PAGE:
“We are working closely with the Office of the Governor, Department of Health, our Board of Commissioners, local hospitals and emergency responders to get the citizens of Fayette County through this trying time” said Roy Shipley, Jr EMA Director.
UPDATE (9:05 a.m.): Pittsburgh Public Schools says it alerted families at four of the district’s schools of a potential indirect coronavirus exposure to three students and one staff member.
A district spokesperson said the students were completing their vocational education program off-site at a community organization, and the staff member assigned to Pittsburgh Oliver Citywide Academy had contact with the students before the closure of schools.
Families at the following schools were alerted: Pittsburgh Brashear High School, Pittsburgh Carrick High School, Pittsburgh Oliver Citywide Academy and Pittsburgh South Hills.
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The indirect exposure to the confirmed case of COVID-19 happened before schools were closed, the spokesperson said.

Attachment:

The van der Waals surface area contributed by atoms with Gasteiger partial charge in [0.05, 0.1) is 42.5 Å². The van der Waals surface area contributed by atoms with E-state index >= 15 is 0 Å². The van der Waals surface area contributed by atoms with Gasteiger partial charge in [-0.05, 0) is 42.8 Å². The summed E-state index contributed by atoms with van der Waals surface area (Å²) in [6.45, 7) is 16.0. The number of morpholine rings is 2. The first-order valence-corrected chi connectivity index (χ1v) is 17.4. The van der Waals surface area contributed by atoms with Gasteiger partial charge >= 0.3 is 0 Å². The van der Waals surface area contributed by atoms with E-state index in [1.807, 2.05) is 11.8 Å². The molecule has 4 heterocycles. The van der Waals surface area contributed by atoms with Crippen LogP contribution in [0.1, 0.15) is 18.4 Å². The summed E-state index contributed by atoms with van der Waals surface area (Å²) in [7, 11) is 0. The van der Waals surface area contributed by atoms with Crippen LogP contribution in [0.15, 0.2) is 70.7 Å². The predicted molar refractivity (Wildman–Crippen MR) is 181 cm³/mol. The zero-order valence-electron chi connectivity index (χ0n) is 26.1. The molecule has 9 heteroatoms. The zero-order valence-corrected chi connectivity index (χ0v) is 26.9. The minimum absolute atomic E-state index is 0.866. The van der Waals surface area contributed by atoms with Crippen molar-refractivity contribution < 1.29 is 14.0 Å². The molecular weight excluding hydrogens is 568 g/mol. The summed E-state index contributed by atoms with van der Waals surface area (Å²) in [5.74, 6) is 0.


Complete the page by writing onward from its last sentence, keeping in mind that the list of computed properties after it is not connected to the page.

Because of the possible exposure, the Grab and Go site located at Pittsburgh Oliver Citywide Academy has been discontinued. Pittsburgh Brashear and Pittsburgh South Hills are scheduled for deep cleaning, and Pittsburgh Carrick has already been deep cleaned, officials said.
UPDATE (5:45 a.m.): State and federal investigators are fighting back against criminals who are using the coronavirus to try to take advantage of people.
The Western Pennsylvania COVID-19 Fraud Task Force was announced by U.S. Attorney Scott Brady and Pennsylvania Attorney General Josh Shapiro.
UPDATE (4:30 a.m.): Gov. Tom Wolf referred to COVID-19 is an “invisible danger” when he announced he was ordering all non-life-sustaining businesses to close Thursday, with enforcement actions set to start at 12:01 a.m. Saturday.
Business owners that don’t comply could be cited, fined and have their licenses suspended.